The UK labour market stats for February have just been released by the ONS, revealing employment within the UK remain high for another year. Productivity has decreased by 0.2 per cent in the year to Q4.
Jason Fowler, Vice President, HR Director, UK & Ireland shares his thoughts on what this means for HR personnel:
With more people moving into employment the challenge for HR departments is to make sure they attract and select candidates that are best suited for each role. Recruitment and talent acquisition has always been about people, and in the digital age, this firmly remains the case. But with competition for talent rife, personalised communication is fast becoming at the heart of talent acquisition. Rather than blasting out mass emails and calls without understanding potential candidates, a personalised approach to recruitment ensures we are able to properly foster and develop a relationship with potential candidates through each recruitment touchpoint – from first contact all the way through to when a potential candidate is hired.
“In recent years, technology has become a useful tool for helping talent acquisition professionals maintain this level of engagement throughout the entire recruitment process. Whether this is through personalised on-boarding videos, ATS tools or customised follow-ups, there are many ways technology can support talent acquisition departments with providing a personal level of service.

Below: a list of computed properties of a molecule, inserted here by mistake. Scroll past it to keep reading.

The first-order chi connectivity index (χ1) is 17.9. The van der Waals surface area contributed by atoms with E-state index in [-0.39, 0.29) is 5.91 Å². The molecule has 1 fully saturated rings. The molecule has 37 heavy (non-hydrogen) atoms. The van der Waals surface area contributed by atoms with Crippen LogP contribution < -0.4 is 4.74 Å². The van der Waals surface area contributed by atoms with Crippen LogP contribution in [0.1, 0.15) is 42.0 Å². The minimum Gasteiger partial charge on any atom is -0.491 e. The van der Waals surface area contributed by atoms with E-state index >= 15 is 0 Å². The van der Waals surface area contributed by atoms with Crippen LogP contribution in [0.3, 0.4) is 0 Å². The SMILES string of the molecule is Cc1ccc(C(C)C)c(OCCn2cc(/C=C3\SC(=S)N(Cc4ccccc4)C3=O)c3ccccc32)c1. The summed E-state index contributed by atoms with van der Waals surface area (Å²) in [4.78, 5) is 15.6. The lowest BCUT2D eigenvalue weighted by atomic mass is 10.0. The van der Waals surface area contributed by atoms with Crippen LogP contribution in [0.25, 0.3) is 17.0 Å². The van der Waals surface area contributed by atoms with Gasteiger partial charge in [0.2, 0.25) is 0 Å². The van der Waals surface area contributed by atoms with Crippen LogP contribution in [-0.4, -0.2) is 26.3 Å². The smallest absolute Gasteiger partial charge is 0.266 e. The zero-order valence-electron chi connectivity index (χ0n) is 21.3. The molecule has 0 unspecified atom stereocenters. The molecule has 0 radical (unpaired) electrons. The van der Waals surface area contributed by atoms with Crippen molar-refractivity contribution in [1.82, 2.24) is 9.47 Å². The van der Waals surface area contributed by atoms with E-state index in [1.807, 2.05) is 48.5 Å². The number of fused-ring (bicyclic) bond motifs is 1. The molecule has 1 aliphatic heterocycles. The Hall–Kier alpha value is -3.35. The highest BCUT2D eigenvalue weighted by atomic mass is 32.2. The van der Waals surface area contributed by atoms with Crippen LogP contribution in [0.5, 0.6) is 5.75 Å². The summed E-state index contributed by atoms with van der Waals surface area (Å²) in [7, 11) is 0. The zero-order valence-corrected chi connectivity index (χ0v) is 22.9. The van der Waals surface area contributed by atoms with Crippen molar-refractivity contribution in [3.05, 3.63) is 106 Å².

“After all, in a world where talent acquisition professionals are increasingly needing to think of innovative ways to provide the ‘heightened experience’ that candidates now demand and expect, talent acquisition departments should be using technology as a tool to accelerate their impact.”
Adrienne Gormley, VP of Global Customer Experience & Head of EMEA at Dropbox, commented on the drop of productivity:
The answer to how we can be more productive at work does not lie in simply being more connected and stuffing more into the hours available. We have found ourselves racing around from morning ‘til night, working every minute and attempting to squeeze as much as we can out of a day, we simply cannot just be more productive.
In short – we need to be working smarter, not working more. We need to reduce the time spent on doing ‘work about work’ – this is all the mundane and bureaucratic work that we do to manage our actual work – which is stopping us from being our most productive selves. People are an organisations’ greatest asset and the world’s biggest problems are going to take human ingenuity to solve: better teamwork, better collaboration, and better problem-solving – all of which adds up to the need for a culture which gives employees headspace to do their best work.